It’s 1899 and Calpurnia is wilting away in rural Texas. She is eleven years old and the only girl in a family with 7 children. When her oldest, and favorite brother Harry hears about Callie’s inventive way to find earthworms in the packed Texas earth, he gives her a red leather notebook to record her findings and Callie’s summer as a naturalist truly begins.

One of the first things that she notices is that there is a new kind of grasshopper around. There were the quick emerald green ones that Callie has seen every summer, but there are also big, bright yellow ones. Callie asks everyone in her house (except for her formidable grandfather who lives with them, but tends to keep to himself studying in his laboratory) about the yellow hoppers, but nobody else has any knowledge of them at all. So Callie screws up her courage and goes to grandfather’s laboratory in order to ask him if in all his years he has seen the yellow grasshoppers before. His answer? “I suspect that a smart young whip like you can figure it out. Come back and tell me when you have.” (p.11) Callie figures that if her grandfather cannot help her, maybe Mr. Charles Darwin can, so she begs a ride into town from her brother for a trip to the library.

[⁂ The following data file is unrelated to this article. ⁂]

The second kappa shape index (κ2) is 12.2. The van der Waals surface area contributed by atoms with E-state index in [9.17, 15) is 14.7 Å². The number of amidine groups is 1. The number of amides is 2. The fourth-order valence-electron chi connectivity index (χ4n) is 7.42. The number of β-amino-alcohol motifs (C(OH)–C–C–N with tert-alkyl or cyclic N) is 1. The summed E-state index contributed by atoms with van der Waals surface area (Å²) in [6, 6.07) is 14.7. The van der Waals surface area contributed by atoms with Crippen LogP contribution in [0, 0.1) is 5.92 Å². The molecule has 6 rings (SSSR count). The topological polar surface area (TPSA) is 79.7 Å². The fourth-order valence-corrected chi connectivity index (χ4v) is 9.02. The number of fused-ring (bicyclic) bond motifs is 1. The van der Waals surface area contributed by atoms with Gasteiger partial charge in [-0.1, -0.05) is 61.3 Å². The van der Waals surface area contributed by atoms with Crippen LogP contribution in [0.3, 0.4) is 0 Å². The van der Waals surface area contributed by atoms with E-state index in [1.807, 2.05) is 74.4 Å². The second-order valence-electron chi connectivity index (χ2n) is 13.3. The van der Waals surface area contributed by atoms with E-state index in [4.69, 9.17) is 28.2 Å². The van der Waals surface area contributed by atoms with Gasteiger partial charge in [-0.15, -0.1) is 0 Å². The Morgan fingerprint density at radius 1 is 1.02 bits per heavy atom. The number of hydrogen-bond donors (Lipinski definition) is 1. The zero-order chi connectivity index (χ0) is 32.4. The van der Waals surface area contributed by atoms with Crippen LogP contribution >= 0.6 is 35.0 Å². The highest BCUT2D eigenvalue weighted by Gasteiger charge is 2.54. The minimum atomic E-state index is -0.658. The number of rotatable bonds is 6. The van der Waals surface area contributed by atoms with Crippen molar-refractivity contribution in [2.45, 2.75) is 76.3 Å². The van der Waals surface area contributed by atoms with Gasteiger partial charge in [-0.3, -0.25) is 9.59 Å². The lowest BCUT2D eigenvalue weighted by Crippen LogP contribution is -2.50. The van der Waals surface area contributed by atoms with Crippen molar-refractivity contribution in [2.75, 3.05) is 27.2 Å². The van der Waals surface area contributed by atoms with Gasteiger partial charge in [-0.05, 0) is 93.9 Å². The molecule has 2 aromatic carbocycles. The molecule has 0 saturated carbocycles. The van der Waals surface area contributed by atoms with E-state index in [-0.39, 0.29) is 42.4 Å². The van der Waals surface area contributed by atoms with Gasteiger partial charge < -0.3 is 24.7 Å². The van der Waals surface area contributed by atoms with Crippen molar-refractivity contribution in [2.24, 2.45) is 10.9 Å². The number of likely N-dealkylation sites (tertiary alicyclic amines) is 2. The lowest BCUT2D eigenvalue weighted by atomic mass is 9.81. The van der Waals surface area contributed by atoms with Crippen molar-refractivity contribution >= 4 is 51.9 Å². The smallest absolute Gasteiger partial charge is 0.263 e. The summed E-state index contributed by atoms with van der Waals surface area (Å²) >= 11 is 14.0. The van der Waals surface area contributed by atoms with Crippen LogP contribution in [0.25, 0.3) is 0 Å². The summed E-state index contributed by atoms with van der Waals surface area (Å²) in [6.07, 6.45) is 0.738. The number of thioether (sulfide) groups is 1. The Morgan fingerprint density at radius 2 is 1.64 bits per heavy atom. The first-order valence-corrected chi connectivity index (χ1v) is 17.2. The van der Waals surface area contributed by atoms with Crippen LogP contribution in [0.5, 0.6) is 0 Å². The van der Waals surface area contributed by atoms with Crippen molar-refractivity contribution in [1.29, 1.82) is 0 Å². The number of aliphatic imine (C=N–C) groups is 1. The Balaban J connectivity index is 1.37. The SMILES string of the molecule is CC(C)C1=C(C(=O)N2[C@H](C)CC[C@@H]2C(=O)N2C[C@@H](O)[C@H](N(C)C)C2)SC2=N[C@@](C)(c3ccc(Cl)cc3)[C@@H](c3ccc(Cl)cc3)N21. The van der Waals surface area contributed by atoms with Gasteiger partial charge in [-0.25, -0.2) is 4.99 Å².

The librarian, however, is quite offended over Callie’s request. Without any help from grandfather or Mr. Darwin, Callie has only her own wits to help her out. After spending more time thinking about it, Callie does figure it out. Once she gets the nerve up to speak with her grandfather again, she tells him about her discovery. Her grandfather is quite impressed that Callie has figured this out on her own, and has her follow him into his library, where the children are never allowed. He hands Calpurnia his copy of The Origin of Species and at that moment, Calpurnia and her grandfather are bonded together as scientists.

Grandfather starts taking Calpurnia on his daily outings to gather specimens, brings her in on his experiments trying to distill drinkable spirits from pecans, and he begins to tell her about the World. Over time, Callie really feels like she is a scientist. She can’t help but be disinterested in the handicrafts and cooking in which her best friend Lula seems to excel. But while her grandfather believes that Calpurnia can be a scientist, her mother has other ideas, and is soon imposing cooking and knitting lessons, and letting Calpurnia know that she will be expected to “come out” as the only girl in the Tate family. Callie feels so confused; will she have to put aside all of her aspirations in order to be a wife someday? Will she have to be like her mother, with a passel of children, taking doses of Lydia Pinkham’s Vegetable Compound just to get by?